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An Italian town that offered $1 homes was transformed by an influx of remote workers and tourism

Joshua Zitser   

An Italian town that offered $1 homes was transformed by an influx of remote workers and tourism
  • Mussomeli in Sicily launched a one-euro home program in 2017.
  • It was a huge success, the deputy mayor said, with nearly 95% of the inventory sold within 5 years.

It all began with an enticing offer: homes in a picturesque Sicilian town for just one euro, barely more than a dollar.

According to Mussomeli's deputy mayor, who helped launch the initiative in 2017, it sparked a total revitalization of the once-underpopulated town, attracting tourists, remote workers, and investment to the area.

Toti Nigrelli told Business Insider in a documentary that before the program's implementation, Mussomeli faced major depopulation issues.

He said that after World War II, the population gradually dwindled from 25,000 to about 10,000 as residents migrated to the US and other European countries in search of better opportunities.

As they emigrated, they left behind a trail of empty houses, particularly in Mussomeli's Old Town.

This left enough houses to accommodate around 40,000 people, Nigrelli said, but there weren't nearly enough residents to fill them.

Inspired by one-euro programs elsewhere in the country, Mussomeli launched a website aimed at foreigners, advertising homes for barely a dollar to American and European investors.

The response was overwhelming, the deputy mayor said.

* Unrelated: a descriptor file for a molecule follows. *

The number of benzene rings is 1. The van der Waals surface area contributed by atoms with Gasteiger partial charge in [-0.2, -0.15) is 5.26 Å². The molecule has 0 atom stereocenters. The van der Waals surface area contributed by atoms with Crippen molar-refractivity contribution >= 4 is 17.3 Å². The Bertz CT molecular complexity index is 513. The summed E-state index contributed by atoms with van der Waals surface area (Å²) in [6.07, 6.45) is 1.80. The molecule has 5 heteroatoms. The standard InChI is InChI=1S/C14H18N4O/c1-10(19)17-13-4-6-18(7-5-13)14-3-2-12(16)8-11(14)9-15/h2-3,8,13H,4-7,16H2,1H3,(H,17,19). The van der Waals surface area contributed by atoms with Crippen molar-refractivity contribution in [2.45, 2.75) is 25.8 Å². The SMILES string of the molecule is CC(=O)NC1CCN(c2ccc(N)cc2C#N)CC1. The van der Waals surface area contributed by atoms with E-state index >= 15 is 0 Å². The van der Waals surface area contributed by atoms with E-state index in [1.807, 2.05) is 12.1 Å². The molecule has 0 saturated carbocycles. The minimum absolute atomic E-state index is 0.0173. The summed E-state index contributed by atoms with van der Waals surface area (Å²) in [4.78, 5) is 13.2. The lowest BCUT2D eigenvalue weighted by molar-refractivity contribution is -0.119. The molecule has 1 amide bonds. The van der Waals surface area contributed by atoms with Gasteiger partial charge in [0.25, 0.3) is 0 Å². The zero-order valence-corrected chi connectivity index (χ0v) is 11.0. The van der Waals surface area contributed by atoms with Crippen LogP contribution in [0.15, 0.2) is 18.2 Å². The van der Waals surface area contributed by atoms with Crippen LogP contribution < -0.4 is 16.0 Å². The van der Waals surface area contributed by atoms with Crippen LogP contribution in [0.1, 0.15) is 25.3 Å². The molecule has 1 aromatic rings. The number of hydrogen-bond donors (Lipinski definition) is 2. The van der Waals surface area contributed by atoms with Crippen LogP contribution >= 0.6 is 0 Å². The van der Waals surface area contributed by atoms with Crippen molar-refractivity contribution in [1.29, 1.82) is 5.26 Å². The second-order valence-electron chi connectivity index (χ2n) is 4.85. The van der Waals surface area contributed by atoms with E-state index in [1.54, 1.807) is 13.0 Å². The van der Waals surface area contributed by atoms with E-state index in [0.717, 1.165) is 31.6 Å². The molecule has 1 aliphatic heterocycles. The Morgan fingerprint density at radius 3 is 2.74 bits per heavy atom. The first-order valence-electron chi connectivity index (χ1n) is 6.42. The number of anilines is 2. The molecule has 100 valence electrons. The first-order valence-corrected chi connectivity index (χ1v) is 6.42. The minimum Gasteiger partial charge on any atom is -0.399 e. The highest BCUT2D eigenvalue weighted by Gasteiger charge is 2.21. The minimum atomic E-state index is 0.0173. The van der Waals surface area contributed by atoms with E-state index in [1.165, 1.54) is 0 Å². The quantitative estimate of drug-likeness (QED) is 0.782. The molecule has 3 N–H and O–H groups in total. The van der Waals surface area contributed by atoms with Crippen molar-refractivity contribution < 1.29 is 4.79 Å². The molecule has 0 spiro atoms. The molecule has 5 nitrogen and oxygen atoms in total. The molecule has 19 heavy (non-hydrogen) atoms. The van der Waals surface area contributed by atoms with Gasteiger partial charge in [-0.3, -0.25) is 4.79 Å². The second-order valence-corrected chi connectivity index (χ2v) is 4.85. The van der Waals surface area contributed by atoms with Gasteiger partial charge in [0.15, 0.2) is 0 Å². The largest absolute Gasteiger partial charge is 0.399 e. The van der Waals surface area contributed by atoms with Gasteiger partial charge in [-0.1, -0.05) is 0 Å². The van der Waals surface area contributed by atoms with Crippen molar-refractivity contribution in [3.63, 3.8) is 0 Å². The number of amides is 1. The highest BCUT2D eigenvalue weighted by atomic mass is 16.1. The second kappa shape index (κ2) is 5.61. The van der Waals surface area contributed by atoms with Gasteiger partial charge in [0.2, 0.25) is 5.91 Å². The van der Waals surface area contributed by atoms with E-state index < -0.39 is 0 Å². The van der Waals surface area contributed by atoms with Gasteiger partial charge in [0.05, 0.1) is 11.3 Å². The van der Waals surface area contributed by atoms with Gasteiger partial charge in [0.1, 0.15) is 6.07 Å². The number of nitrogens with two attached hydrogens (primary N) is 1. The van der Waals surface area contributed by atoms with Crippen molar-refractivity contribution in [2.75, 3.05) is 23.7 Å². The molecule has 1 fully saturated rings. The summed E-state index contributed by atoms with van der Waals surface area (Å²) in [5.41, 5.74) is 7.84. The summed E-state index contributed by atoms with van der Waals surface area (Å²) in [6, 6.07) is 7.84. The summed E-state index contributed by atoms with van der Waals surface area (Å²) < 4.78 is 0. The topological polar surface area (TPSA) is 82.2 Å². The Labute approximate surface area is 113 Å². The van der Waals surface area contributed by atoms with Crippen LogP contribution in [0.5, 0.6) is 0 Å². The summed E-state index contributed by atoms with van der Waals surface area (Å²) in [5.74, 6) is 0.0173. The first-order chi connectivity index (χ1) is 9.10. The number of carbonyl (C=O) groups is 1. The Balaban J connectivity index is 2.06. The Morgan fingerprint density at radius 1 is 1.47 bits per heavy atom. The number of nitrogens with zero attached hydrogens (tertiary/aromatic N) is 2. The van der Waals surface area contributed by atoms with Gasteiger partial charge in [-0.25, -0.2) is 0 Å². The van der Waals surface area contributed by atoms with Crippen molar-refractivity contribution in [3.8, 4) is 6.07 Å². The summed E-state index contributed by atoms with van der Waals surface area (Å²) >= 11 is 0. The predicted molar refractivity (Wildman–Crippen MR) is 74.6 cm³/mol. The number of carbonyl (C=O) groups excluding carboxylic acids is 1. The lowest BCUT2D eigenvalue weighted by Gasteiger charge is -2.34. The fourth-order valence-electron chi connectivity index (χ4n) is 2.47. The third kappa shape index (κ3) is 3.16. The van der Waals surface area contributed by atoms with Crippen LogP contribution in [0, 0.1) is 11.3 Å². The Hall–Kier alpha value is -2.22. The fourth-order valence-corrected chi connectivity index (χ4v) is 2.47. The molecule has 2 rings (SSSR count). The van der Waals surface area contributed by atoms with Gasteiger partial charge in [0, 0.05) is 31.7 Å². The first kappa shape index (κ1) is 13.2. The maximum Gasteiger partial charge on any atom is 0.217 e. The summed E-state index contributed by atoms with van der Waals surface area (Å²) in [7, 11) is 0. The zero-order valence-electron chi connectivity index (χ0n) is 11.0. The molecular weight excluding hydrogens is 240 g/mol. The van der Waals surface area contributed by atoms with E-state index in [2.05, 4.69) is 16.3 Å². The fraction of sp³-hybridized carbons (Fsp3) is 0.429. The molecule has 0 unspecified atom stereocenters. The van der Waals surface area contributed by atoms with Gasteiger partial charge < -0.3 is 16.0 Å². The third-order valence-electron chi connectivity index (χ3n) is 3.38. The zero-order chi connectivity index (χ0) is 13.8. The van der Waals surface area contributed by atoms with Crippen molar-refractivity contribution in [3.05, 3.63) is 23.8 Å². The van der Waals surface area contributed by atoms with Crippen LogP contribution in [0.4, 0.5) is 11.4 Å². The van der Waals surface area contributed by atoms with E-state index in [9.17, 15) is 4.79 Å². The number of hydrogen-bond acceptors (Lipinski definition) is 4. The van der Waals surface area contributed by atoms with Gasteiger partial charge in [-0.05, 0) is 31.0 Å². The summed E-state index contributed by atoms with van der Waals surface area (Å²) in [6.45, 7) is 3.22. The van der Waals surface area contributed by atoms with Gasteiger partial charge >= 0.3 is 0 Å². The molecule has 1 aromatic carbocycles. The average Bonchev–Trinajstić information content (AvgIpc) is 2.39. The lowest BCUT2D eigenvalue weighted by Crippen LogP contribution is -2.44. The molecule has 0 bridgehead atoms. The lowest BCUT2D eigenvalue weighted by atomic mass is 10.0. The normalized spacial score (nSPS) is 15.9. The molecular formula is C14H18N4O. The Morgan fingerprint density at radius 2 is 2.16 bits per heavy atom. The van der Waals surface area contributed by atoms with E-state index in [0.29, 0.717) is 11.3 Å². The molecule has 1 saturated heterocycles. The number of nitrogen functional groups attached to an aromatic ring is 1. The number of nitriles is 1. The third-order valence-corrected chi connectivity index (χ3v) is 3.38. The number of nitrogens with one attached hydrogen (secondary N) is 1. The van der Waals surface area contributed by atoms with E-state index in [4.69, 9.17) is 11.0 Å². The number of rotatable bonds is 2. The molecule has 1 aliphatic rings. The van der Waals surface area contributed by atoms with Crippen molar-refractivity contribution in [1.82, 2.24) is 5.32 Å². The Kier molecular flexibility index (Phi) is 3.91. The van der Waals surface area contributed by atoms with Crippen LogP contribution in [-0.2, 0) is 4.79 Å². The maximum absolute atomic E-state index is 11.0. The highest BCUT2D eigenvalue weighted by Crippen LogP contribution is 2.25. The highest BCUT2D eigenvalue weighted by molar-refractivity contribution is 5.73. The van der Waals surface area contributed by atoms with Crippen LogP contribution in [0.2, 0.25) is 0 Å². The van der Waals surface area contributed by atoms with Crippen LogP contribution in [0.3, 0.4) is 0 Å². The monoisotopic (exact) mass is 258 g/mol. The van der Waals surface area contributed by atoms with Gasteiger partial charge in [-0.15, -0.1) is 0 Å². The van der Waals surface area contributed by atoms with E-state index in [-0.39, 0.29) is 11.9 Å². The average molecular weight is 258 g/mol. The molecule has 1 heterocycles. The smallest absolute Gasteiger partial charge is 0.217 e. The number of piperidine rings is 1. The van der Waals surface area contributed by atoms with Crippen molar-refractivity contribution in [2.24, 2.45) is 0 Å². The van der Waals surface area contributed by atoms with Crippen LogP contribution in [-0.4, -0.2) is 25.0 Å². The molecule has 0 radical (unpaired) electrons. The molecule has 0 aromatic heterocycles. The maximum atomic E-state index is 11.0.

He told BI that within the first five years, almost 300 houses were sold — about 95% of the one-euro home inventory.

"Now we can see a lot of people from all parts of the world," he said, pointing to English, French, and Spanish speakers now living in the town.

The program not only revitalized Mussomeli's population, it also triggered a tenfold surge in tourism, Nigrelli said.

The COVID-19 pandemic also drew remote workers to the area, many of whom decided to stay because of the relaxed pace and low cost of living, he added.

To accommodate this newfound community, Mussomeli set up its own co-working space.

The town's recent growth has also attracted substantial investment — tens of millions of euros — from the European Union and the Italian Government, Nigrelli said.

These funds are earmarked for new roads and the remodeling of the Old Town's central square, he told BI.

"Everyone is happy here," Nigrelli added. "Happy because we have nice people that came here, who are integrated in the society."



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